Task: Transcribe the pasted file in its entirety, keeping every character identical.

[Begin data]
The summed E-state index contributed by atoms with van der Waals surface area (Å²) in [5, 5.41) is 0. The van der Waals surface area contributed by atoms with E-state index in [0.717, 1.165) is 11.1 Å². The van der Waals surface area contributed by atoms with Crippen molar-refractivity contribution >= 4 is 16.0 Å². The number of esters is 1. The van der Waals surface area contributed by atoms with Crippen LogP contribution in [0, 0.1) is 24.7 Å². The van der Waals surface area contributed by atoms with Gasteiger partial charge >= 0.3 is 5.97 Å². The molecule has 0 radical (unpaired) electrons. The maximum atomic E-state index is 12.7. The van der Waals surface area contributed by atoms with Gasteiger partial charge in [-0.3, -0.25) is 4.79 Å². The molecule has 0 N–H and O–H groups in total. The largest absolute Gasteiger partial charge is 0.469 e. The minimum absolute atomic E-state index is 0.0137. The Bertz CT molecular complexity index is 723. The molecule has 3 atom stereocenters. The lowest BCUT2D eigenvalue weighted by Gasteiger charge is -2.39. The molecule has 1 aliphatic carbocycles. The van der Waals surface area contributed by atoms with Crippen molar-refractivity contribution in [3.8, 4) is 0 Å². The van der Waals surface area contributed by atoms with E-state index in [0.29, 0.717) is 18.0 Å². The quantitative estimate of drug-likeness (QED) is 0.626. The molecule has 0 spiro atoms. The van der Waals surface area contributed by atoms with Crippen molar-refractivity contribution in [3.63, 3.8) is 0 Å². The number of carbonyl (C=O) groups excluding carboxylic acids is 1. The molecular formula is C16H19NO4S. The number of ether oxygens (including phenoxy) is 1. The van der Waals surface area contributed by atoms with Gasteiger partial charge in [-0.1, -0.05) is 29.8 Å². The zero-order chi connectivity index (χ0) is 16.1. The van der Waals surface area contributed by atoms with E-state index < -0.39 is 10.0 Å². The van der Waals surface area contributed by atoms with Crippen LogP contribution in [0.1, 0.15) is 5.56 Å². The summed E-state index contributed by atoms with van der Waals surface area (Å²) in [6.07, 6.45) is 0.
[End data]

The summed E-state index contributed by atoms with van der Waals surface area (Å²) in [5, 5.41) is 0. The van der Waals surface area contributed by atoms with E-state index in [0.717, 1.165) is 11.1 Å². The van der Waals surface area contributed by atoms with Crippen molar-refractivity contribution >= 4 is 16.0 Å². The number of esters is 1. The van der Waals surface area contributed by atoms with Crippen LogP contribution in [0, 0.1) is 24.7 Å². The van der Waals surface area contributed by atoms with Gasteiger partial charge >= 0.3 is 5.97 Å². The molecule has 0 radical (unpaired) electrons. The maximum atomic E-state index is 12.7. The van der Waals surface area contributed by atoms with Gasteiger partial charge in [-0.3, -0.25) is 4.79 Å². The molecule has 0 N–H and O–H groups in total. The largest absolute Gasteiger partial charge is 0.469 e. The minimum absolute atomic E-state index is 0.0137. The Bertz CT molecular complexity index is 723. The molecule has 3 atom stereocenters. The lowest BCUT2D eigenvalue weighted by Gasteiger charge is -2.39. The molecule has 1 aliphatic carbocycles. The van der Waals surface area contributed by atoms with Crippen molar-refractivity contribution in [3.8, 4) is 0 Å². The van der Waals surface area contributed by atoms with E-state index in [0.29, 0.717) is 18.0 Å². The quantitative estimate of drug-likeness (QED) is 0.626. The molecule has 0 spiro atoms. The van der Waals surface area contributed by atoms with Crippen molar-refractivity contribution in [3.63, 3.8) is 0 Å². The number of carbonyl (C=O) groups excluding carboxylic acids is 1. The molecular formula is C16H19NO4S. The number of ether oxygens (including phenoxy) is 1. The van der Waals surface area contributed by atoms with Gasteiger partial charge in [-0.1, -0.05) is 29.8 Å². The zero-order chi connectivity index (χ0) is 16.1. The van der Waals surface area contributed by atoms with E-state index < -0.39 is 10.0 Å². The van der Waals surface area contributed by atoms with Crippen LogP contribution in [0.1, 0.15) is 5.56 Å². The summed E-state index contributed by atoms with van der Waals surface area (Å²) in [6.07, 6.45) is 0.